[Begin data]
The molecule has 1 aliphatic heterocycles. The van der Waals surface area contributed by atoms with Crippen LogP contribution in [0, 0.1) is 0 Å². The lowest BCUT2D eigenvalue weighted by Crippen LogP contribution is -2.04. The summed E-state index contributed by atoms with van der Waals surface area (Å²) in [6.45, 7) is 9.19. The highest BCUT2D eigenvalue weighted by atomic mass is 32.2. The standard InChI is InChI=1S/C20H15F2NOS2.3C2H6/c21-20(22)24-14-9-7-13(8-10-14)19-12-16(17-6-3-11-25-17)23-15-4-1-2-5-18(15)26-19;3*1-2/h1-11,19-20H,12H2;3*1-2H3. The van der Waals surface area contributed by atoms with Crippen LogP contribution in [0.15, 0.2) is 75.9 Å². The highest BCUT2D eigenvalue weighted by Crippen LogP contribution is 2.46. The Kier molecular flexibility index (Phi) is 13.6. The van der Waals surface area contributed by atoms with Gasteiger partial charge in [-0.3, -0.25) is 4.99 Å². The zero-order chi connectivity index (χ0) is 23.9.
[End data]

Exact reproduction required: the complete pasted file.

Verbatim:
The molecule has 1 aliphatic heterocycles. The van der Waals surface area contributed by atoms with Crippen LogP contribution in [0, 0.1) is 0 Å². The lowest BCUT2D eigenvalue weighted by Crippen LogP contribution is -2.04. The summed E-state index contributed by atoms with van der Waals surface area (Å²) in [6.45, 7) is 9.19. The highest BCUT2D eigenvalue weighted by atomic mass is 32.2. The standard InChI is InChI=1S/C20H15F2NOS2.3C2H6/c21-20(22)24-14-9-7-13(8-10-14)19-12-16(17-6-3-11-25-17)23-15-4-1-2-5-18(15)26-19;3*1-2/h1-11,19-20H,12H2;3*1-2H3. The van der Waals surface area contributed by atoms with Crippen LogP contribution in [0.15, 0.2) is 75.9 Å². The highest BCUT2D eigenvalue weighted by Crippen LogP contribution is 2.46. The Kier molecular flexibility index (Phi) is 13.6. The van der Waals surface area contributed by atoms with Gasteiger partial charge in [-0.3, -0.25) is 4.99 Å². The zero-order chi connectivity index (χ0) is 23.9.